Lateral thinking is a special form of “thinking outside the box.” Technically it is a way of intentionally coming at a topic or problem from a different point of view. But it also is creative way of thinking you can develop as a background habit.
As with anything you want to do well, the more you practice lateral thinking, the better you will be at it.
1. Emulate lateral thinkers.
A major part of lateral thinking is experience, and the first step of experience is seeing it in action. However, most of us don’t notice when others are doing it. You have to pay attention and look for it. When someone comes up with surprising answers or seems to think differently from others, pay attention to what they say and do. You can ask them questions about how they come up with their answers, but even just noticing that they are doing it is the first step.
2. Study subjects you know nothing about, especially if they involve skills.
Part of lateral thinking is being able to get into another mindset. If you are used to numbers and spreadsheets, read about creative writing, or poets. If you are a poet you can benefit by reading about mathematicians and physicists. You don’t have to become one, but when you open your mind to just learn about how others think — what issues and problems and tools they use — you prepare your mind to think in different ways.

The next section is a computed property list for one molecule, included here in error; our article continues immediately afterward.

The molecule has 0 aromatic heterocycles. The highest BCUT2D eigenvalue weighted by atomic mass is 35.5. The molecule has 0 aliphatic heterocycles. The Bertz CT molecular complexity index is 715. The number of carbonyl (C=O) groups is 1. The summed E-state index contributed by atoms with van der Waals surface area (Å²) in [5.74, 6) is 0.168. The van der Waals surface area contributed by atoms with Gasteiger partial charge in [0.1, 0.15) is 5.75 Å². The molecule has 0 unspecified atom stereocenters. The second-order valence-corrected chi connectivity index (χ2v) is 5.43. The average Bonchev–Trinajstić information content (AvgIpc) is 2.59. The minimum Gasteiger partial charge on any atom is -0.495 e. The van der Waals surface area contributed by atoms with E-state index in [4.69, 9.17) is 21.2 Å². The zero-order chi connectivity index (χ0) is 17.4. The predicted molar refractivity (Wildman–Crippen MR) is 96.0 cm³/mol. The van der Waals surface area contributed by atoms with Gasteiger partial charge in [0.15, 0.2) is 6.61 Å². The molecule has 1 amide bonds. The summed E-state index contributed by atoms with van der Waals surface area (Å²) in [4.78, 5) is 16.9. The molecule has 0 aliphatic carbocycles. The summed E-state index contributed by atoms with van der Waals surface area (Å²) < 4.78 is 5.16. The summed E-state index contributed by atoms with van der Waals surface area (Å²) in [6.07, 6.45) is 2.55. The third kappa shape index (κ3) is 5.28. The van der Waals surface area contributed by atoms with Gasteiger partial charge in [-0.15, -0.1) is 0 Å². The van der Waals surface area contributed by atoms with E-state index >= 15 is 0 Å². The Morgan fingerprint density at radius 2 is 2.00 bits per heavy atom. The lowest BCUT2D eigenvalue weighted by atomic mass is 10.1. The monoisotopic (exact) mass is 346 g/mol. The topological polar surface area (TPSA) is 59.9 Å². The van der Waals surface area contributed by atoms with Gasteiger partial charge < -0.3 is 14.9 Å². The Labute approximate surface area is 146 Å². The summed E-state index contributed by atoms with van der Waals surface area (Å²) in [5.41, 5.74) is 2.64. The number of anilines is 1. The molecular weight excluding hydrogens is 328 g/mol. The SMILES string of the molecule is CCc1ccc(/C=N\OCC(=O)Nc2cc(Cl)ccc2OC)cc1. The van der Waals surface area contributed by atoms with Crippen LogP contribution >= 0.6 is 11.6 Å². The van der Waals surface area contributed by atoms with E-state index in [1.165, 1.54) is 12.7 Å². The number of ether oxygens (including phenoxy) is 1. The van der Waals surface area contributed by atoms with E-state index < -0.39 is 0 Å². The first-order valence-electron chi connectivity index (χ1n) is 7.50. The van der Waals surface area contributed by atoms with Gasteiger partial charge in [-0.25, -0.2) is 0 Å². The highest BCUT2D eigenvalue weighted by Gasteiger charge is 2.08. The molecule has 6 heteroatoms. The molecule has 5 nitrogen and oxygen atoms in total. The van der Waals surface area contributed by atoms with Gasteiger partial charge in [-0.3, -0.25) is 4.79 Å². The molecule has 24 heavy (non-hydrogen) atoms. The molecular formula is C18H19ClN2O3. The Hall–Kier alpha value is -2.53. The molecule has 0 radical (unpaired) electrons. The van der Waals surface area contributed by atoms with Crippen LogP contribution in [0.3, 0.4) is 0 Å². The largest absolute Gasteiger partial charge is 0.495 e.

3. Practice your lateral thinking with creativity exercises.
Spend some time each week, or better yet each day, pushing your mental envelope.
Lateral thinking in particular is all about bringing together things that are seemingly unrelated. So start with a topic or problem, and then find random objects or words or concepts to relate to the topic. Or you can push the envelope of your thinking in other ways by making a list of things that are outlandish versions of the problem or issue – exaggerate it, make it bigger or smaller. If something is straightforward and objective, like making coffee, find moral and emotional issues related to it. Get ridiculous, get silly. The key here is, though, to get DIFFERENT.
Use very exercise you find, but also invent your own. You need both outside and inside input to think in a lateral way.
4. Look for ways to apply what you learn in everyday life.
Lateral thinking, like any skill, takes time to learn. And as with any skill, you learn more by applying it to real problems than you do by just doing exercises. After you get good at the exercises, start collecting issues and problems in your real life to start thinking laterally about, and set aside time to think about it. It could be anything from your need to find more time to spend with your kids, to how to decide who to vote for, to how to get a promotion or better job.